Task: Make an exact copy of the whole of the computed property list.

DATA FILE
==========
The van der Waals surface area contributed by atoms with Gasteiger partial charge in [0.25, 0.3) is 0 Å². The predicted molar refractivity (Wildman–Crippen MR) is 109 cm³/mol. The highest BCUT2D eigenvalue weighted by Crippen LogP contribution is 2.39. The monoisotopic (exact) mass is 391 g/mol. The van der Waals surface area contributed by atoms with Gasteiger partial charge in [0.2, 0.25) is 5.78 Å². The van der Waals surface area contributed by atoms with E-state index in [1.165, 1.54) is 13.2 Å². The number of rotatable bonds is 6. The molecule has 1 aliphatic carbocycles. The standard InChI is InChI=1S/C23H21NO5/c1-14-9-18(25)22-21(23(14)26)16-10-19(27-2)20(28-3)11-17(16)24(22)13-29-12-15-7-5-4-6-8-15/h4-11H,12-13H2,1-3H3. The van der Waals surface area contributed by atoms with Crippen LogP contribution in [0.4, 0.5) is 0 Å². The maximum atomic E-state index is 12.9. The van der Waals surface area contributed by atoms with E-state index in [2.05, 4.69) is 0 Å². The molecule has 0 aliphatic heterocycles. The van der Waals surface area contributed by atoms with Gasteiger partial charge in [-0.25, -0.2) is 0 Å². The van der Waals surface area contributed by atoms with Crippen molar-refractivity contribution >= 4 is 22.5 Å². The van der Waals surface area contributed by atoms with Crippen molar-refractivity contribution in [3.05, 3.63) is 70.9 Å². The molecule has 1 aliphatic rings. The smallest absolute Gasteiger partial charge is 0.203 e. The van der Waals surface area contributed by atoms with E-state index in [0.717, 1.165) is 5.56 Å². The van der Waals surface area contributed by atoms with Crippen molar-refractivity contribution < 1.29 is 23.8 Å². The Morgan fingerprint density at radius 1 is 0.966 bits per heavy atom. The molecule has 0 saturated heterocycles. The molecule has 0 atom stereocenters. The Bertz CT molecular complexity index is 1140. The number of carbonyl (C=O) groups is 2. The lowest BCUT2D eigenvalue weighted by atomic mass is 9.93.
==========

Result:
The van der Waals surface area contributed by atoms with Gasteiger partial charge in [0.25, 0.3) is 0 Å². The predicted molar refractivity (Wildman–Crippen MR) is 109 cm³/mol. The highest BCUT2D eigenvalue weighted by Crippen LogP contribution is 2.39. The monoisotopic (exact) mass is 391 g/mol. The van der Waals surface area contributed by atoms with Gasteiger partial charge in [0.2, 0.25) is 5.78 Å². The van der Waals surface area contributed by atoms with E-state index in [1.165, 1.54) is 13.2 Å². The number of rotatable bonds is 6. The molecule has 1 aliphatic carbocycles. The standard InChI is InChI=1S/C23H21NO5/c1-14-9-18(25)22-21(23(14)26)16-10-19(27-2)20(28-3)11-17(16)24(22)13-29-12-15-7-5-4-6-8-15/h4-11H,12-13H2,1-3H3. The van der Waals surface area contributed by atoms with Crippen LogP contribution in [0.4, 0.5) is 0 Å². The maximum atomic E-state index is 12.9. The van der Waals surface area contributed by atoms with E-state index in [2.05, 4.69) is 0 Å². The molecule has 0 aliphatic heterocycles. The van der Waals surface area contributed by atoms with Gasteiger partial charge in [-0.25, -0.2) is 0 Å². The van der Waals surface area contributed by atoms with Crippen molar-refractivity contribution >= 4 is 22.5 Å². The van der Waals surface area contributed by atoms with Crippen molar-refractivity contribution in [3.05, 3.63) is 70.9 Å². The molecule has 1 aliphatic rings. The smallest absolute Gasteiger partial charge is 0.203 e. The van der Waals surface area contributed by atoms with E-state index in [0.717, 1.165) is 5.56 Å². The van der Waals surface area contributed by atoms with Crippen molar-refractivity contribution < 1.29 is 23.8 Å². The Morgan fingerprint density at radius 1 is 0.966 bits per heavy atom. The molecule has 0 saturated heterocycles. The molecule has 0 atom stereocenters. The Bertz CT molecular complexity index is 1140. The number of carbonyl (C=O) groups is 2. The lowest BCUT2D eigenvalue weighted by atomic mass is 9.93.